Many small towns on the route seem to be suffering from decline. Yet others seemed well kept and prosperous. Glen Rose was absolutely beautiful, with a park like setting along one of the many rivers in this area. Day one (225 miles) ended with a fast run back to Mineral Wells for the overnight.

Day two started just before sunrise. Upon turning south, we headed into a brisk headwind that would be in our face for the next thirty miles. The nice thing about the wind in this part of Texas is, if you have a headwind going out, you will have a tail wind coming back. The wind didn't shift in the afternoon like you expect in Colorado. Sunday had the look of a club ride. Dan Driscoll, LSR RBA, organized about half the 600K riders into a group that rode together for day two. The temperatures were warmer, reaching the mid 90's. On advice of the locals, I rode with a Camelbak both days. The camaraderie of the LSR group made the ride a lot of fun. The sense of esprit de corps started on Friday night with a group dinner at a restaurant next door to the ride motel.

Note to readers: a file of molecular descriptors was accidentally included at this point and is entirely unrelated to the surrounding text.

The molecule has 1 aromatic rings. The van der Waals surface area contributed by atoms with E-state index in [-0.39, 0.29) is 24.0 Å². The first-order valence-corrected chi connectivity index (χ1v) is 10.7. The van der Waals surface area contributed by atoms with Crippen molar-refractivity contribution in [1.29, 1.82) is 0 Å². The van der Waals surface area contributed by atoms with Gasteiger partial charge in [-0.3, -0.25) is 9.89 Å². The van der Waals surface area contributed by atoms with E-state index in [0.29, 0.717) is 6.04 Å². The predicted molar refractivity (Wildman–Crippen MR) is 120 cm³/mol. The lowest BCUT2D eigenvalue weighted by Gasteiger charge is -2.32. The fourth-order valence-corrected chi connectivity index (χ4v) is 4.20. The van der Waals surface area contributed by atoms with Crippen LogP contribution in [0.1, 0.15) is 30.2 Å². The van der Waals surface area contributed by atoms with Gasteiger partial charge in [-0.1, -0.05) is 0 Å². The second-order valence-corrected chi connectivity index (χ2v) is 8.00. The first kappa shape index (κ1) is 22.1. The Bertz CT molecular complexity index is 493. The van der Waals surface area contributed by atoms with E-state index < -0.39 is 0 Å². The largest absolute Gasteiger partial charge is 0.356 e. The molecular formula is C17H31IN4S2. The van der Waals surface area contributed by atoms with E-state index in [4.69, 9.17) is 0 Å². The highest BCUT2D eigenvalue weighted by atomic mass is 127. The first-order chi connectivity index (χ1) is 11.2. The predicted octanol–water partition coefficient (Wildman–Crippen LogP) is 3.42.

Since the weather in Texas is mild in the winter, LSR has rides very early in the year with ACP brevets starting in January. Next year, LSR is putting on Texas Rando Stampede 1200K on May 11, 2011. They are extremely organized, friendly and have great cue sheets. I rode with riders from Texas, Washington, Arizona and other states. It was a great experience to ride with this group, and ride in a part of the country I would have never experienced without having done this brevet.
Rick Isham, RUSA 5133

Friday, September 10, 2010